Jiang Zemin : Tiananmen Square protests, has died at 96.


Jiang Zemin, the former Chinese leader who came to power after the Tiananmen Square protests, has died at the age of 96.

State media said he died shortly after 12:00 pm local time (0400 GMT) in Shanghai on Wednesday.

Jiang presided over an era when China opened up extensively and grew at a high pace.

His death comes as China experiences some of its most serious protests since Tiananmen, with many demonstrating against Covid restrictions.

A statement from the Chinese Communist Party said he died of leukemia and multiple organ failure.

He was recognized as “an outstanding leader with great reputation” and “a long-standing proven communist fighter”, he added.

State media, including the Global Times and Xinhua news agency, rendered their websites black-and-white in tribute.

Jiang came to power in 1989 following a bloody crackdown on protesters in and around Beijing’s Tiananmen Square, which led to an international boycott of China.

The incident sparked a bitter power struggle at the top of the Communist Party between hardline reactionaries and reformers.

This led to Jiang, originally considered a hardworking bureaucrat, being promoted to a higher position. He was chosen as a compromise leader, in the hope that he would unite hardliners and more moderate elements.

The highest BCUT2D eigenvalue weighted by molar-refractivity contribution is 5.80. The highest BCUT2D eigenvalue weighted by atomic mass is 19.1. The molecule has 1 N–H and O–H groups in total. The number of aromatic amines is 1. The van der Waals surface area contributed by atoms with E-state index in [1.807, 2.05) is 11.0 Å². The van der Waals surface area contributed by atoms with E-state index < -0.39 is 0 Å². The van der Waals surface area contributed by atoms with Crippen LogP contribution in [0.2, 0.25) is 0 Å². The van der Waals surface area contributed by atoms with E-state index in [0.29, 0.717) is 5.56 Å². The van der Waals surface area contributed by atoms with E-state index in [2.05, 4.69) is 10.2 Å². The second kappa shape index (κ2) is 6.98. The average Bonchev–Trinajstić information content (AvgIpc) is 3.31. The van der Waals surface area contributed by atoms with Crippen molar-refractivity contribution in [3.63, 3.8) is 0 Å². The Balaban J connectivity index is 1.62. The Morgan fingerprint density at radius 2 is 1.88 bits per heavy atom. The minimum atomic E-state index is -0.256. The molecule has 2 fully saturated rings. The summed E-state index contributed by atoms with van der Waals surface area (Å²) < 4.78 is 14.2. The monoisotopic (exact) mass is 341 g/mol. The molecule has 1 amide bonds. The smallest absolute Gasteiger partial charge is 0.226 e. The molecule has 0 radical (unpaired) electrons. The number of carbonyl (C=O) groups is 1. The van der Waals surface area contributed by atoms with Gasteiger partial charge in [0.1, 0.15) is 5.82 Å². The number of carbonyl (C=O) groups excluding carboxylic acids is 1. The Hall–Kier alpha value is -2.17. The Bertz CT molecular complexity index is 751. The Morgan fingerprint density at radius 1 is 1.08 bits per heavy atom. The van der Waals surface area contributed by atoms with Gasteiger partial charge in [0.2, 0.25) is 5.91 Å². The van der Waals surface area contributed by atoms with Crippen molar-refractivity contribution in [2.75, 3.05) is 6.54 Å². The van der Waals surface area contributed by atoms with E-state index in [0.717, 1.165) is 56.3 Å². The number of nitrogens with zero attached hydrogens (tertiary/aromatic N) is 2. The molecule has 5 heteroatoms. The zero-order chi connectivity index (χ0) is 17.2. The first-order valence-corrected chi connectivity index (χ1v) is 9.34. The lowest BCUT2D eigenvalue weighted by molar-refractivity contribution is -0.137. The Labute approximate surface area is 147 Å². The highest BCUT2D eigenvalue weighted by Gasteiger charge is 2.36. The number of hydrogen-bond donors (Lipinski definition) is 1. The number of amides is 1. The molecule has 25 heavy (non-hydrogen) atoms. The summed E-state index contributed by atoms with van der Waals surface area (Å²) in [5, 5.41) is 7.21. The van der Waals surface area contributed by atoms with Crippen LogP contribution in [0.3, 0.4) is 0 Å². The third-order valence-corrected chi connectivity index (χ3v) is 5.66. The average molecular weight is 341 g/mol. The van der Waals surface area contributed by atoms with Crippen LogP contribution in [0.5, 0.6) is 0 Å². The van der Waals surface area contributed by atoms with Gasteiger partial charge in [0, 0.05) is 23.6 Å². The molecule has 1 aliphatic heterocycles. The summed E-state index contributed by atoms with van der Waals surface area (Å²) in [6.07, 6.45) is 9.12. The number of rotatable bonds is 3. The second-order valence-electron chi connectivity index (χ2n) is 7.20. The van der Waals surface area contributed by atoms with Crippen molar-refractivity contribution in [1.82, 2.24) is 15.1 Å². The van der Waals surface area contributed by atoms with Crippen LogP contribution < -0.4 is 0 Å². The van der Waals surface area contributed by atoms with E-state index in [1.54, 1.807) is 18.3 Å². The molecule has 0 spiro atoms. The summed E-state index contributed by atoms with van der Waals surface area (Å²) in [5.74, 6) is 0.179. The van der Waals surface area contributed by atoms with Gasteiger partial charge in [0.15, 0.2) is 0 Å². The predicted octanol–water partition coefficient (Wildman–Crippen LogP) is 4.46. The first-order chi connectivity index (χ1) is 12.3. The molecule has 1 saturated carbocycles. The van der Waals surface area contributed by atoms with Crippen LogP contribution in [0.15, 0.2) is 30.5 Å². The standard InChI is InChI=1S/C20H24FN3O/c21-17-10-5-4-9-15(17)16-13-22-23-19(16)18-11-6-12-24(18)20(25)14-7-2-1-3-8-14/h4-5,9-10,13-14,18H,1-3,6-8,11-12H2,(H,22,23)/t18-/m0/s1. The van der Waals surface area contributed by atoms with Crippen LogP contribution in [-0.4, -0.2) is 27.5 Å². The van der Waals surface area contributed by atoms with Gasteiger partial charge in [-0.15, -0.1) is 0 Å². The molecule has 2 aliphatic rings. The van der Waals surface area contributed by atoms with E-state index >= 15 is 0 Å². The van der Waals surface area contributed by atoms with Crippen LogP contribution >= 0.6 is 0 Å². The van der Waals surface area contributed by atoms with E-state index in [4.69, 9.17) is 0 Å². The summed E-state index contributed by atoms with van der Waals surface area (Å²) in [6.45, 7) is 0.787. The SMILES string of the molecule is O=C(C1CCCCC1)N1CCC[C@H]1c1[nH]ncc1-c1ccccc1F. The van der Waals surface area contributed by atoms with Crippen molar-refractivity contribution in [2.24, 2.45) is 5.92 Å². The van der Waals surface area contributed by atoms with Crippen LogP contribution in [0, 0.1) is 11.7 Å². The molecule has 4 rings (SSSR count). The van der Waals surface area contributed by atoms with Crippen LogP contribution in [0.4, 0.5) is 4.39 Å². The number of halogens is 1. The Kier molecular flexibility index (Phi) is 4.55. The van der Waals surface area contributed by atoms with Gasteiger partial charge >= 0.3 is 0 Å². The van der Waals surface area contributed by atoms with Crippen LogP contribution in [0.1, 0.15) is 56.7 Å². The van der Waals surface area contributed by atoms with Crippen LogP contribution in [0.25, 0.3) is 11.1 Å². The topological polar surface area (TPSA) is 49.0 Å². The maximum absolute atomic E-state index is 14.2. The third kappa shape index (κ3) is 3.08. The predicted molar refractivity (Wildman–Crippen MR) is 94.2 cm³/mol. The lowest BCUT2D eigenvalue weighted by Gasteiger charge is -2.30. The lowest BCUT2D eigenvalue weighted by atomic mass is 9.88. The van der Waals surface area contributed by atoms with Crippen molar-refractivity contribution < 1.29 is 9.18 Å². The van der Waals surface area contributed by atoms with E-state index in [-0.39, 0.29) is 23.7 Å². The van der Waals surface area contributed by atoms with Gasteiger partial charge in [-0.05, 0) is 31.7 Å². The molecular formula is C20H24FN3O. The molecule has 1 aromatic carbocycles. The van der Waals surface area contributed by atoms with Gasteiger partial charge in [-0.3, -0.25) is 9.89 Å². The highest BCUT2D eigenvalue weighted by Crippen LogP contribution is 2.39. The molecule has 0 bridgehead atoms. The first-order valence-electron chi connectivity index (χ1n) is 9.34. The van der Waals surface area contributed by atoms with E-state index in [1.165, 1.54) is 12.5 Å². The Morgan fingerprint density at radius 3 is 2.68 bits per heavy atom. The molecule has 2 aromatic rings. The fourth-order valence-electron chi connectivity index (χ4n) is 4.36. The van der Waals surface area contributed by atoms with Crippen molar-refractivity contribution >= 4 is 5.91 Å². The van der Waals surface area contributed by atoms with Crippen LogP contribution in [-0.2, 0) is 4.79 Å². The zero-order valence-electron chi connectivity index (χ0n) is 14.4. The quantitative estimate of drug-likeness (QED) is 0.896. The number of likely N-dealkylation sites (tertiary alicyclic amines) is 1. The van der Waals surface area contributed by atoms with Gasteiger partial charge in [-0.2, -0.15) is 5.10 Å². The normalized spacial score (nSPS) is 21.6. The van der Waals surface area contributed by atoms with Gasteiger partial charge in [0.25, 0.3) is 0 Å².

Under his leadership, a formidable economy was created, the Communists consolidated their grip on power, and China took its place at the pinnacle of world powers.

He oversaw the peaceful handover of Hong Kong in 1997 and China’s entry into the World Trade Organization in 2001, which linked the country to the global economy.

But political reforms were also sidelined and he cracked down on internal dissent by taking a hard line on Taiwan. He was criticized in 1999 for his brutal suppression of the Falun Gong religious sect, which was seen as a threat to the Communist Party.
He was also eager to secure his position within the Communist Party and came up with his own political ideology – the Three Representation Theory – in an effort to modernize the party.

During his term in office, Jiang sought to strengthen ties with the United States, visiting the country several times and supporting then-President George W. Bush in Washington’s “war on terrorism” following the September 11 attacks. offered to cooperate.

In a country little known for its flamboyant rulers, he was considered to have a more colorful personality than his successors. He memorably sang Elvis Presley at the One World Summit and went swimming on the Hawaiian beach.

In his later years, he retired from government and was rarely seen in public. But even though he’s been less visible online, he’s become an unlikely subject of viral Internet memes.

Many Chinese people have affectionately caricatured his iconic oversized glasses and compared his appearance to that of a frog. Young fans called themselves “toad worshippers”.

Jiang’s successor in the presidency, Hu Jintao – who apparently skipped last month’s CCP conference – and Xi Jinping are due to attend his funeral, according to a letter published by the state-backed Global Times.

But the letter states that foreign leaders and governments will not be invited to the event. The funeral committee said the decision was in line with “Chinese custom”.

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